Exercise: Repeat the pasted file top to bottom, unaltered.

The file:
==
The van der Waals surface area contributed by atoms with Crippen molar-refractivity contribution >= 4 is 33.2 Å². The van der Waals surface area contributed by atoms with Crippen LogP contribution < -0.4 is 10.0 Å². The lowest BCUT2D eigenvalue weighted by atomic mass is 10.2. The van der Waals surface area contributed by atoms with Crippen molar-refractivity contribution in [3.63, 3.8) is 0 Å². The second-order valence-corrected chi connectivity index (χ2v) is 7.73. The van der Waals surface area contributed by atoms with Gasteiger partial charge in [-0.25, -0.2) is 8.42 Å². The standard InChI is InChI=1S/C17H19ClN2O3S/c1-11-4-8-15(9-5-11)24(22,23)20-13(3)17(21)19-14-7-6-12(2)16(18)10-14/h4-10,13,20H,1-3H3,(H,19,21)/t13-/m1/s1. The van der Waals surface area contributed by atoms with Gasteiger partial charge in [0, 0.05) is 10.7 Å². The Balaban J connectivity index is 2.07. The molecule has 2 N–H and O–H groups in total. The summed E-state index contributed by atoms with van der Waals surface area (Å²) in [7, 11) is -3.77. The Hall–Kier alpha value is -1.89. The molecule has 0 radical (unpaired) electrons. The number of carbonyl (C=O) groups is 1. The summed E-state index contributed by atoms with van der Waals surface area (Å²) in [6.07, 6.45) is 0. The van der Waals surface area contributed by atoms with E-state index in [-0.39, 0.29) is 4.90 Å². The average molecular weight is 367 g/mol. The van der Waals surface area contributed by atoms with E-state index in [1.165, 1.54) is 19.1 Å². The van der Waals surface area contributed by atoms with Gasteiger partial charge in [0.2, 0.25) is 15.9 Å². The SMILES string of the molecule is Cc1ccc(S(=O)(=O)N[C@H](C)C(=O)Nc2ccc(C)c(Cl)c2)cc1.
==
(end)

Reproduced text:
The van der Waals surface area contributed by atoms with Crippen molar-refractivity contribution >= 4 is 33.2 Å². The van der Waals surface area contributed by atoms with Crippen LogP contribution < -0.4 is 10.0 Å². The lowest BCUT2D eigenvalue weighted by atomic mass is 10.2. The van der Waals surface area contributed by atoms with Crippen molar-refractivity contribution in [3.63, 3.8) is 0 Å². The second-order valence-corrected chi connectivity index (χ2v) is 7.73. The van der Waals surface area contributed by atoms with Gasteiger partial charge in [-0.25, -0.2) is 8.42 Å². The standard InChI is InChI=1S/C17H19ClN2O3S/c1-11-4-8-15(9-5-11)24(22,23)20-13(3)17(21)19-14-7-6-12(2)16(18)10-14/h4-10,13,20H,1-3H3,(H,19,21)/t13-/m1/s1. The van der Waals surface area contributed by atoms with Gasteiger partial charge in [0, 0.05) is 10.7 Å². The Balaban J connectivity index is 2.07. The molecule has 2 N–H and O–H groups in total. The summed E-state index contributed by atoms with van der Waals surface area (Å²) in [7, 11) is -3.77. The Hall–Kier alpha value is -1.89. The molecule has 0 radical (unpaired) electrons. The number of carbonyl (C=O) groups is 1. The summed E-state index contributed by atoms with van der Waals surface area (Å²) in [6.07, 6.45) is 0. The van der Waals surface area contributed by atoms with E-state index in [-0.39, 0.29) is 4.90 Å². The average molecular weight is 367 g/mol. The van der Waals surface area contributed by atoms with E-state index in [1.165, 1.54) is 19.1 Å². The van der Waals surface area contributed by atoms with Gasteiger partial charge in [0.2, 0.25) is 15.9 Å². The SMILES string of the molecule is Cc1ccc(S(=O)(=O)N[C@H](C)C(=O)Nc2ccc(C)c(Cl)c2)cc1.